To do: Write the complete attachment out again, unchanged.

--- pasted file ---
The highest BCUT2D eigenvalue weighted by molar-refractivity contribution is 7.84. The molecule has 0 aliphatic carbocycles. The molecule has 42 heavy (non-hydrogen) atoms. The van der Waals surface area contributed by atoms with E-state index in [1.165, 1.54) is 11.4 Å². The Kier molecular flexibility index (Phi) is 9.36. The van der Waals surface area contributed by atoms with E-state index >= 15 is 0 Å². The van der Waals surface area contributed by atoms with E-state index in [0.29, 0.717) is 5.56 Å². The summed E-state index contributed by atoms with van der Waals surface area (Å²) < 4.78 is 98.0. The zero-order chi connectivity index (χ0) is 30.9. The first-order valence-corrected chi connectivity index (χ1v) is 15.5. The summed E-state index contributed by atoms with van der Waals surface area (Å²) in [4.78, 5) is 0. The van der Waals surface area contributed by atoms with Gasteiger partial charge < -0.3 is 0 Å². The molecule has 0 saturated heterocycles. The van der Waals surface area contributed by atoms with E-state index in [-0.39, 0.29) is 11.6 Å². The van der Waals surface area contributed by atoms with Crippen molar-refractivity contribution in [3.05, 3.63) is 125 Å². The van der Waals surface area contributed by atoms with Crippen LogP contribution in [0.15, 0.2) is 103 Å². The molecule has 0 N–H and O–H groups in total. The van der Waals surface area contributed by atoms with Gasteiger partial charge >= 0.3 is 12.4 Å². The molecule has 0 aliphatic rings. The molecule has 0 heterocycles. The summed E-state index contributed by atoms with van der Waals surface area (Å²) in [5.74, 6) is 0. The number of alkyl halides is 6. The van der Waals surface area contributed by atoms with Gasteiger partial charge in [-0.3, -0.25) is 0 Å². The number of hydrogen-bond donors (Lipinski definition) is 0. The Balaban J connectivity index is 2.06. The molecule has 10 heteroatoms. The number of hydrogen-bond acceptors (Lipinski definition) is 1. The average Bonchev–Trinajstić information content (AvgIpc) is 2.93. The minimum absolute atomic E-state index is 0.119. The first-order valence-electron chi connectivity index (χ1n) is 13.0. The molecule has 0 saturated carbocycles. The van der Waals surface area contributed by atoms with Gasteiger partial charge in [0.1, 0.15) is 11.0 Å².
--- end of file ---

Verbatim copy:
The highest BCUT2D eigenvalue weighted by molar-refractivity contribution is 7.84. The molecule has 0 aliphatic carbocycles. The molecule has 42 heavy (non-hydrogen) atoms. The van der Waals surface area contributed by atoms with E-state index in [1.165, 1.54) is 11.4 Å². The Kier molecular flexibility index (Phi) is 9.36. The van der Waals surface area contributed by atoms with E-state index >= 15 is 0 Å². The van der Waals surface area contributed by atoms with E-state index in [0.29, 0.717) is 5.56 Å². The summed E-state index contributed by atoms with van der Waals surface area (Å²) < 4.78 is 98.0. The zero-order chi connectivity index (χ0) is 30.9. The first-order valence-corrected chi connectivity index (χ1v) is 15.5. The summed E-state index contributed by atoms with van der Waals surface area (Å²) in [4.78, 5) is 0. The van der Waals surface area contributed by atoms with Gasteiger partial charge < -0.3 is 0 Å². The molecule has 0 saturated heterocycles. The van der Waals surface area contributed by atoms with E-state index in [-0.39, 0.29) is 11.6 Å². The van der Waals surface area contributed by atoms with Crippen molar-refractivity contribution in [3.05, 3.63) is 125 Å². The van der Waals surface area contributed by atoms with Crippen LogP contribution in [0.15, 0.2) is 103 Å². The molecule has 0 N–H and O–H groups in total. The van der Waals surface area contributed by atoms with Gasteiger partial charge >= 0.3 is 12.4 Å². The molecule has 0 aliphatic rings. The molecule has 0 heterocycles. The summed E-state index contributed by atoms with van der Waals surface area (Å²) in [5.74, 6) is 0. The number of alkyl halides is 6. The van der Waals surface area contributed by atoms with Gasteiger partial charge in [-0.3, -0.25) is 0 Å². The number of hydrogen-bond donors (Lipinski definition) is 0. The Balaban J connectivity index is 2.06. The molecule has 10 heteroatoms. The number of hydrogen-bond acceptors (Lipinski definition) is 1. The average Bonchev–Trinajstić information content (AvgIpc) is 2.93. The minimum absolute atomic E-state index is 0.119. The first-order valence-electron chi connectivity index (χ1n) is 13.0. The molecule has 0 saturated carbocycles. The van der Waals surface area contributed by atoms with Gasteiger partial charge in [0.1, 0.15) is 11.0 Å².